opinion

OPINION

Divestment 2008

On February 28, a representative from Rutgers Against the War posted an entry on the group's blog calling for Rutgers to divest from eleven companies that the group feels are "contributing to human rights violations (and often being outright murderous)." The complete list of companies from which RAW wishes to divest include Boeing, Caterpillar, DYNCORP International, FMC Tech, Forster Wheeler, General Electric, Halliburton, Honeywell International, L-3 Communications, Northrop Grumman, Exxon Mobil, and Raytheon.

OPINION

RU and the city: Gateway to the future

Rutgers, like many institutions of higher education, has often had disagreements with its four host cities, including New Brunswick. This relationship between institution and local government, known in academia as "town and gown," takes into account many different historical facts and future aspirations for both parties.

OPINION

The implosion of John McCain

With his national poll numbers plummeting nearly as precipitously as the Dow, Sen. John McCain's presidential prospects are quickly evaporating. As the economy teeters on the brink of collapse (due in large part to deregulatory Bush Administration policies which he supported), the Arizona senator has seen his slight post-convention lead of one month ago morph into a deficit of nearly 10 points and counting. National polling data now has the McCain-Palin ticket hovering at just over 40 percent, about as low as support for a major party candidate can go. McCain trails Sen. Barack Obama in a number of states, which President George W. Bush carried in 2004, including Colorado, Florida, Iowa, Missouri, Nevada, New Mexico, North Carolina, Ohio and Virginia, a total of 112 electoral votes. It is interesting to note here that historically, no Republican presidential candidate has ever won the White House without carrying Ohio. Obama is also threatening to overtake McCain in other traditionally red states such Indiana, North Dakota and West Virginia. McCain, on the other hand, has virtually no chance of carrying any of the states John Kerry won four years ago. Earlier in the campaign season, the Republican had been flirting with the possibility of carrying some light blue states such as Michigan, Minnesota, New Hampshire, Pennsylvania and Wisconsin, but no more. The McCain campaign officially ceased operations in Michigan two weeks ago, pulling all staff and funding from the state and essentially conceding its 17 electoral votes to Obama. The Republican nominee also faces deficits of five to 10 percentage points in the other Kerry states where he hoped to be competitive.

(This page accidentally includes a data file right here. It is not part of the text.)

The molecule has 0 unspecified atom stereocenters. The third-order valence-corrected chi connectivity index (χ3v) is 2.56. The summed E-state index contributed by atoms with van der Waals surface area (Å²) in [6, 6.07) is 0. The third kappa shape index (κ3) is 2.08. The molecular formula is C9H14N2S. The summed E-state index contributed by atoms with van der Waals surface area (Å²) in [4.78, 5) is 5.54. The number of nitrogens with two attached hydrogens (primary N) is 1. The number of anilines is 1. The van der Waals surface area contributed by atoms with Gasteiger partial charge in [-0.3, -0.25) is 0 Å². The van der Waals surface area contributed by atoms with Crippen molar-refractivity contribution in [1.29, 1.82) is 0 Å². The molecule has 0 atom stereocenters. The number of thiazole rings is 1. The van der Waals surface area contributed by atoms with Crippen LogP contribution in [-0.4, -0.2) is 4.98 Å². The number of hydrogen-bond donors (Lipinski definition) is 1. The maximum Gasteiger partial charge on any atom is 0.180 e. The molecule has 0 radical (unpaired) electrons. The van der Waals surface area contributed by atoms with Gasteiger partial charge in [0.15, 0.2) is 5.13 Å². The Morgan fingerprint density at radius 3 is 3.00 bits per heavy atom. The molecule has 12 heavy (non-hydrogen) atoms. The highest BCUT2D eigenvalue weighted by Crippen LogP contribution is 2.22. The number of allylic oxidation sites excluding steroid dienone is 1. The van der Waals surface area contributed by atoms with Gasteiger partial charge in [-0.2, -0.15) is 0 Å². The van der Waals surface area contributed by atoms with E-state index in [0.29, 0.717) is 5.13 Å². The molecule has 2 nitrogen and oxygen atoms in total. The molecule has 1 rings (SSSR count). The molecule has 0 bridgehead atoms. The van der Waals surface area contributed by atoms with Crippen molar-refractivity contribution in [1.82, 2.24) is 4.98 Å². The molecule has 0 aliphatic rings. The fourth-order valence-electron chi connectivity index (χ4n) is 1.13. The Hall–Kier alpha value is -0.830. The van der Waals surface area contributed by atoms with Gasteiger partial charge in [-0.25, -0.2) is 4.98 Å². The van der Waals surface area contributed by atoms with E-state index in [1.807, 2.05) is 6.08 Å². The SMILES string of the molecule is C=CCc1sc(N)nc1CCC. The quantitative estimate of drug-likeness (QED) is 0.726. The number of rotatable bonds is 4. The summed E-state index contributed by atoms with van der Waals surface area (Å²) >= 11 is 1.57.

OPINION

Same-sex marriage threatened in California

California became the second state after Massachusetts to officially recognize same-sex marriages after a May 15 state Supreme Court case struck down an existing ban on gay marriage arguing that such a ban did not provide for equal protection under the law. The decision, which went in effect in June, resulted in numerous gay and lesbian couples seeking marriage licenses in the state. But arguing for the sanctity of the man-woman marriage, a local initiative known as Proposition 8 to reinstate the ban on same sex marriage will be placed on the November presidential ballot. At this time, it appears as if the supporters of the ban outnumber the opponents, and so many more gay couples have been lining up to receive marriage licenses in anticipation of a defeat following the November elections.

OPINION

RU dining in the dark about factory produced eggs

Everyone's doing it. Princeton is doing it just down the road. UConn, UMass and about 150 other universities are doing it, as is Google, not to mention Ben and Jerry's, McDonald's and Burger King. These corporate giants, colleges and universities are protecting the environment, reducing needless animal cruelty and becoming pioneers by altering their purchasing patterns in regards to eggs. Instead of buying eggs produced by hens intensively confined in so-called "battery cages," they buy cage-free, "certified humane" eggs, insuring not only more humane treatment of the animals but also more environmentally-friendly industry practices and even, many claim, better-tasting eggs. If you are not aware of what a battery cage is, do not be alarmed. Prior to last January, I was not familiar with the term either. A battery cage is what millions of chickens are forced to call "home." Trust me, it is far from cozy.